Stephen R. Covey | Predicting the unpredictability4 min read . Updated: 10 Oct 2010, 08:23 PM IST
Stephen R. Covey | Predicting the unpredictability
Stephen R. Covey | Predicting the unpredictability
He’s told the corporate world the seven best habits they can cultivate to be effective, and he’s back to alert the world about the unpredictable nature of the current economic times. Self-help guru and author Stephen R. Covey, in his latest book, Predictable Results in Unpredictable Times, which he has co-authored with Bob Whitman and Breck England, tells you how to hold fort during times of crises. The founder and vice-president of Franklin Covey Inc. explains why some fundamental principles such as trust, honesty and compassion—espoused by one of his “favourite leaders" Mahatma Gandhi—are of paramount importance, and why fear and “low-trust interactions" will always let you down. In an email interview, Covey tells us about the process of writing his latest book, and beyond. Edited excerpts:
Was the recent “unpredictable" economic downturn a trigger for writing this book? Would the strategies you describe in the book be applicable to such a crisis?
Think on this: Is there any time when you wouldn’t want to have excellent execution? Is there any time when you wouldn’t want to operate by high trust? Common sense says “no". However, common sense isn’t always common practice. People and organizations often lose sight of foundational principles and the basics for success. And when we do, we lose in the long term. We have to work at being principle-centred and to follow ageless principles, such as the ones outlined in Predictable Results in Unpredictable Times.
One of my most favourite leaders and historical figures is Mahatma Gandhi. He is a wonderful example of what it means to be a principle-centred leader. He had a very clear sense of vision and mission, and he knew how to execute on the goals that mattered most. Gandhi earned trust and never lost high trust.
Because of his powerful leadership, he was able to turn people away from fear and anger, and move them towards constructive, collective engagement. As a result, he helped break the grip of British control over India.
What kind of problems ail most corporations today?
As I travel around the world, I find many organizations are stuck in the Industrial Age model and very few are significantly embracing our new Knowledge Worker model. There are four chronic problems evident in the Industrial Age approach: (1) There is no clear vision or purpose; you ask people what the mission or goals of their organizations, departments or teams are, and you get a vast array of answers; (2) There is heavy bureaucracy and hierarchy, where people are controlled and they don’t experience growth. They are not free to think, make decisions or innovate; (3) People are restrained and their talents are suppressed or underused; and (4) There is low trust. There is little transparency, very little open communication, and people are not involved in meaningful ways. This book addresses these four chronic problems with a simple, yet powerful framework.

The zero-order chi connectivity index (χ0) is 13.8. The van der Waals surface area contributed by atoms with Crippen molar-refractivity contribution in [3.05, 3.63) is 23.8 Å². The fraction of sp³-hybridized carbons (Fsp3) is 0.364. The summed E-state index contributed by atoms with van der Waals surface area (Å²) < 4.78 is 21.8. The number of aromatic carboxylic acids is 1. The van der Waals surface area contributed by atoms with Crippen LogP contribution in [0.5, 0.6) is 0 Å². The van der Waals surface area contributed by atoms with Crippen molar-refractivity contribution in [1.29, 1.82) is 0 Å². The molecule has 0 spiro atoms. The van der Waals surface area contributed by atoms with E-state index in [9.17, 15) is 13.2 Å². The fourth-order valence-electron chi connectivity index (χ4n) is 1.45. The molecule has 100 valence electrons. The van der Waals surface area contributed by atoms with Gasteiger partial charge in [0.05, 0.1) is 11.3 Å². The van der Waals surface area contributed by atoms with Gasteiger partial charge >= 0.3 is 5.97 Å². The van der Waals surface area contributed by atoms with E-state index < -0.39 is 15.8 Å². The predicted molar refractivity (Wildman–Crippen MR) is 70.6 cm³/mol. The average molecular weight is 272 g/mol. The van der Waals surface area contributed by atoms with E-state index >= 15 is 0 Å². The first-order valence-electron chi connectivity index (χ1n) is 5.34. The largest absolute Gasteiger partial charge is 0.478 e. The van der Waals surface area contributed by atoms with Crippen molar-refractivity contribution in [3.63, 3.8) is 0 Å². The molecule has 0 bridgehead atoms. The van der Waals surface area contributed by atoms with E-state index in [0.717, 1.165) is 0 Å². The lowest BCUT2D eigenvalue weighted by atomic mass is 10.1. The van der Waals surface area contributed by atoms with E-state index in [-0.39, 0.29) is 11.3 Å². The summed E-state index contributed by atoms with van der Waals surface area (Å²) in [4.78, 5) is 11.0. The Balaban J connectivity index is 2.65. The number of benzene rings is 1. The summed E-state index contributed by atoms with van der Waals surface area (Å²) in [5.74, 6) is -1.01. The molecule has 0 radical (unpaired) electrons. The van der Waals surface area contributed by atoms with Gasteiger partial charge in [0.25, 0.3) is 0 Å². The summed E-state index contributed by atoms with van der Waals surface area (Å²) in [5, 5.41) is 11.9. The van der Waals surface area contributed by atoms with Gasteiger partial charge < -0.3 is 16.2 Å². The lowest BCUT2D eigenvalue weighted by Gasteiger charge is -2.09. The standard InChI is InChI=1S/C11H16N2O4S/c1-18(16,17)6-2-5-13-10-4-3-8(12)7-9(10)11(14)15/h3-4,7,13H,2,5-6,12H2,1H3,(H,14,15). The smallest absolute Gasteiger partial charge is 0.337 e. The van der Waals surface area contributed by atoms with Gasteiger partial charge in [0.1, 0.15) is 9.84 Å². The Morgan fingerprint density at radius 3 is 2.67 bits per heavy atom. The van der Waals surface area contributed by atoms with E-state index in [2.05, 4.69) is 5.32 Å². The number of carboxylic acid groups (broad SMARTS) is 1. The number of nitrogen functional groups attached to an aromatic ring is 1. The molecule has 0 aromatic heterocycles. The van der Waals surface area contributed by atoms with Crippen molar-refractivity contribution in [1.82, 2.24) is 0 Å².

How does an organizational head go about “moving the middle"?
When a leader uses this approach you can begin to move the middle because you set up an empowering culture with effective systems and processes, and you instil moral authority, meaning everyone regardless of position, rank or title can contribute and lead in principled ways. Again, Gandhi is an example of moral authority. He had no official title or position. He simply operated by his authentic moral authority.
Of the four factors (failure to execute, crisis of trust, loss of focus and pervasive fear) you’ve described as being most hazardous in unpredictable times, which would you say ailed the global economy the most during the recent crisis?
Low trust is the most hazardous. Everything else flows from this. When you don’t have high trust, you rely on formal authority only and moral authority disappears. You can’t have a culture of empowerment because people are viewed as having to be managed, controlled or supervised. Eventually low trust erodes the capacity for excellent execution, people have low morale and get cynical; you get wasted working on things that aren’t important and people operate from fear.
Your studies on “trust" indicate that trust issues are predominant among most work teams. However, these are based on your studies conducted in the US. How far would you say this reflects the global scenario?
I have experienced the hazards of low trust throughout the world, in small organizations and in large ones. I’ve seen it in the private sector as well as in the public sector.
You mention fear as being one of the biggest paralysing factors. But in times of crisis, isn’t it evident that it will be a driving force?
Fear actually accentuates and propels crisis. In the face of crisis, you have to really get anchored in a principle-centred paradigm. I encourage people and organizations to operate by the four principles in my new book because the more they focus on these fundamentals, the more confident and courageous they will feel.
Any comments on the Indian corporate world, and how would you rate its performance in “unpredictable" times?
India has done very well and is admired by people throughout the world. You have created a course for growth even in these bad economic times. You are involved in diverse global markets and you’ve really understood the needs of many customers. You are also proving that you can produce more for less. This is a commendable achievement. I would also say that there are great opportunities before you in India. The path to greatness lies in moving from the Industrial Age to the Knowledge Worker model, where people are truly treated as the highest assets and are empowered to contribute their talents, skills and capabilities with more autonomy. Unleash the potential of people and you unleash greatness.